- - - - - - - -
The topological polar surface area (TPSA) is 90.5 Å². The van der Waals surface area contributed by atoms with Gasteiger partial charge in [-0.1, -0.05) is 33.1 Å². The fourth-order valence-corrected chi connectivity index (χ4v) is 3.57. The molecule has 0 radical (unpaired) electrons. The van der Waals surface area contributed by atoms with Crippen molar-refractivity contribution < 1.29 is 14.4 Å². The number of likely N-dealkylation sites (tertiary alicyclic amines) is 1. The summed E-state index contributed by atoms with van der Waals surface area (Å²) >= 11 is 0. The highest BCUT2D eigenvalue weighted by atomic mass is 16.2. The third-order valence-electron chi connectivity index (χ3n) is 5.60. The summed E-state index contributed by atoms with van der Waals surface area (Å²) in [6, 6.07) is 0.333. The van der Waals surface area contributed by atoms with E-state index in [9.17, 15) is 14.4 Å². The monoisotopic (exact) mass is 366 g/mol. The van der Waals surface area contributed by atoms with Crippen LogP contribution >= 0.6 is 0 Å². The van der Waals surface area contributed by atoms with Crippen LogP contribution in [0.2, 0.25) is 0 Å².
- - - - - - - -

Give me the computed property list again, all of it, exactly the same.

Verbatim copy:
The topological polar surface area (TPSA) is 90.5 Å². The van der Waals surface area contributed by atoms with Gasteiger partial charge in [-0.1, -0.05) is 33.1 Å². The fourth-order valence-corrected chi connectivity index (χ4v) is 3.57. The molecule has 0 radical (unpaired) electrons. The van der Waals surface area contributed by atoms with Crippen molar-refractivity contribution < 1.29 is 14.4 Å². The number of likely N-dealkylation sites (tertiary alicyclic amines) is 1. The summed E-state index contributed by atoms with van der Waals surface area (Å²) >= 11 is 0. The highest BCUT2D eigenvalue weighted by atomic mass is 16.2. The third-order valence-electron chi connectivity index (χ3n) is 5.60. The summed E-state index contributed by atoms with van der Waals surface area (Å²) in [6, 6.07) is 0.333. The van der Waals surface area contributed by atoms with E-state index in [9.17, 15) is 14.4 Å². The monoisotopic (exact) mass is 366 g/mol. The van der Waals surface area contributed by atoms with Crippen LogP contribution >= 0.6 is 0 Å². The van der Waals surface area contributed by atoms with Crippen LogP contribution in [0.2, 0.25) is 0 Å².